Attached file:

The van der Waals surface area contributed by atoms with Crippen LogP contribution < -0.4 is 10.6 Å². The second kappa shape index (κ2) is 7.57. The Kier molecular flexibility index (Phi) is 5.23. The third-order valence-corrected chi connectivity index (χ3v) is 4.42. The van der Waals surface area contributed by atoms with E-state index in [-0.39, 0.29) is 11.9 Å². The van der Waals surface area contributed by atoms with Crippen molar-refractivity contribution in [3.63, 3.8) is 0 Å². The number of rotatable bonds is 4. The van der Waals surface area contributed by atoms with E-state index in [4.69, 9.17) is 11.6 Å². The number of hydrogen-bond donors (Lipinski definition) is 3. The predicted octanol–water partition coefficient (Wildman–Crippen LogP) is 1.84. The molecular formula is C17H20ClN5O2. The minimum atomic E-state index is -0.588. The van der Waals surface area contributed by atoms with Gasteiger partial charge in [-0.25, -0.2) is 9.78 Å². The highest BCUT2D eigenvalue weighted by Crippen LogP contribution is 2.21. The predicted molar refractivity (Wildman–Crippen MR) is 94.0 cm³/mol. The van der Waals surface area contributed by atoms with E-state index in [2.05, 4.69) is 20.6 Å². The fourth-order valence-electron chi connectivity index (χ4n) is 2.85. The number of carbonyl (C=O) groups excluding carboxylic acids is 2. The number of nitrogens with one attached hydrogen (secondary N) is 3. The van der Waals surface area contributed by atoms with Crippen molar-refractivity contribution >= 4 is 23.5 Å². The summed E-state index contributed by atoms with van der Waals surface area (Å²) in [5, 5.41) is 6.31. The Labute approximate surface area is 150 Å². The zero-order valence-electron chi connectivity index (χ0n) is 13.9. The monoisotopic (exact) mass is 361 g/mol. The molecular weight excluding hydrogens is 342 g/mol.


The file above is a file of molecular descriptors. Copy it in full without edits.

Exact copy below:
The van der Waals surface area contributed by atoms with Crippen LogP contribution < -0.4 is 10.6 Å². The second kappa shape index (κ2) is 7.57. The Kier molecular flexibility index (Phi) is 5.23. The third-order valence-corrected chi connectivity index (χ3v) is 4.42. The van der Waals surface area contributed by atoms with E-state index in [-0.39, 0.29) is 11.9 Å². The van der Waals surface area contributed by atoms with Crippen molar-refractivity contribution in [3.63, 3.8) is 0 Å². The number of rotatable bonds is 4. The van der Waals surface area contributed by atoms with E-state index in [4.69, 9.17) is 11.6 Å². The number of hydrogen-bond donors (Lipinski definition) is 3. The predicted octanol–water partition coefficient (Wildman–Crippen LogP) is 1.84. The molecular formula is C17H20ClN5O2. The minimum atomic E-state index is -0.588. The van der Waals surface area contributed by atoms with Gasteiger partial charge in [-0.25, -0.2) is 9.78 Å². The highest BCUT2D eigenvalue weighted by Crippen LogP contribution is 2.21. The predicted molar refractivity (Wildman–Crippen MR) is 94.0 cm³/mol. The van der Waals surface area contributed by atoms with E-state index in [2.05, 4.69) is 20.6 Å². The fourth-order valence-electron chi connectivity index (χ4n) is 2.85. The number of carbonyl (C=O) groups excluding carboxylic acids is 2. The number of nitrogens with one attached hydrogen (secondary N) is 3. The van der Waals surface area contributed by atoms with Crippen molar-refractivity contribution >= 4 is 23.5 Å². The summed E-state index contributed by atoms with van der Waals surface area (Å²) in [5, 5.41) is 6.31. The Labute approximate surface area is 150 Å². The zero-order valence-electron chi connectivity index (χ0n) is 13.9. The monoisotopic (exact) mass is 361 g/mol. The molecular weight excluding hydrogens is 342 g/mol.